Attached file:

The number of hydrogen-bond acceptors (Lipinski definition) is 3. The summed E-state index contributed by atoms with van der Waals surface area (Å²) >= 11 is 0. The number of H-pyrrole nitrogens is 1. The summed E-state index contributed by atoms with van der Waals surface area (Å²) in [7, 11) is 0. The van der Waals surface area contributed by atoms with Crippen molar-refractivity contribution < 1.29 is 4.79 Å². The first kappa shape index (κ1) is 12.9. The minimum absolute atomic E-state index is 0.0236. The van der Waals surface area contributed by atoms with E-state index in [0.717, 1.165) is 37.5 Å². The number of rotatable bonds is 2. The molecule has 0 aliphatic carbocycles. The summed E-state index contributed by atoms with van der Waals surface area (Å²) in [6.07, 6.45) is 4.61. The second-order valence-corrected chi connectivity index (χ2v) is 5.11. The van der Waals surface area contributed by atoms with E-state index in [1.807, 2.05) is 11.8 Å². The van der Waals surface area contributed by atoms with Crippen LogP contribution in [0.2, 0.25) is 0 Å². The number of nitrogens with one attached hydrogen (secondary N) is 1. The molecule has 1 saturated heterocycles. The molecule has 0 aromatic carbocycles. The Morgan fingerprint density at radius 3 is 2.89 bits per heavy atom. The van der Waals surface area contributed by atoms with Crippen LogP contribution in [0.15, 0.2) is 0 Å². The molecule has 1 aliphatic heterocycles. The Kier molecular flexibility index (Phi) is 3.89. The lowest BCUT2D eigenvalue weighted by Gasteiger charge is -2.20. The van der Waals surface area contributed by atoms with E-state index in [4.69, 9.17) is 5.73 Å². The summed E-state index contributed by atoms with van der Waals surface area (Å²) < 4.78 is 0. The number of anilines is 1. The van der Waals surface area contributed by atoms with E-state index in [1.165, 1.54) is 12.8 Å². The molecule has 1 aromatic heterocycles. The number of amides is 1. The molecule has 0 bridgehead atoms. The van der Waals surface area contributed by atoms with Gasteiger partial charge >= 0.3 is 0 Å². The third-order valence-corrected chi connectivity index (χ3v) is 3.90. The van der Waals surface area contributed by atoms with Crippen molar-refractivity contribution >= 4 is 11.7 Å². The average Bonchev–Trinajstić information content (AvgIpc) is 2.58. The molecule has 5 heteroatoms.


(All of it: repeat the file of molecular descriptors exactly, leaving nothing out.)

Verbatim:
The number of hydrogen-bond acceptors (Lipinski definition) is 3. The summed E-state index contributed by atoms with van der Waals surface area (Å²) >= 11 is 0. The number of H-pyrrole nitrogens is 1. The summed E-state index contributed by atoms with van der Waals surface area (Å²) in [7, 11) is 0. The van der Waals surface area contributed by atoms with Crippen molar-refractivity contribution < 1.29 is 4.79 Å². The first kappa shape index (κ1) is 12.9. The minimum absolute atomic E-state index is 0.0236. The van der Waals surface area contributed by atoms with E-state index in [0.717, 1.165) is 37.5 Å². The number of rotatable bonds is 2. The molecule has 0 aliphatic carbocycles. The summed E-state index contributed by atoms with van der Waals surface area (Å²) in [6.07, 6.45) is 4.61. The second-order valence-corrected chi connectivity index (χ2v) is 5.11. The van der Waals surface area contributed by atoms with E-state index in [1.807, 2.05) is 11.8 Å². The van der Waals surface area contributed by atoms with Crippen LogP contribution in [0.2, 0.25) is 0 Å². The number of nitrogens with one attached hydrogen (secondary N) is 1. The molecule has 1 saturated heterocycles. The molecule has 0 aromatic carbocycles. The Morgan fingerprint density at radius 3 is 2.89 bits per heavy atom. The van der Waals surface area contributed by atoms with Crippen LogP contribution in [0.15, 0.2) is 0 Å². The molecule has 1 aliphatic heterocycles. The Kier molecular flexibility index (Phi) is 3.89. The lowest BCUT2D eigenvalue weighted by Gasteiger charge is -2.20. The van der Waals surface area contributed by atoms with E-state index in [4.69, 9.17) is 5.73 Å². The summed E-state index contributed by atoms with van der Waals surface area (Å²) < 4.78 is 0. The number of anilines is 1. The van der Waals surface area contributed by atoms with E-state index in [1.165, 1.54) is 12.8 Å². The molecule has 1 aromatic heterocycles. The number of amides is 1. The molecule has 0 bridgehead atoms. The van der Waals surface area contributed by atoms with Gasteiger partial charge >= 0.3 is 0 Å². The third-order valence-corrected chi connectivity index (χ3v) is 3.90. The van der Waals surface area contributed by atoms with Crippen molar-refractivity contribution >= 4 is 11.7 Å². The average Bonchev–Trinajstić information content (AvgIpc) is 2.58. The molecule has 5 heteroatoms.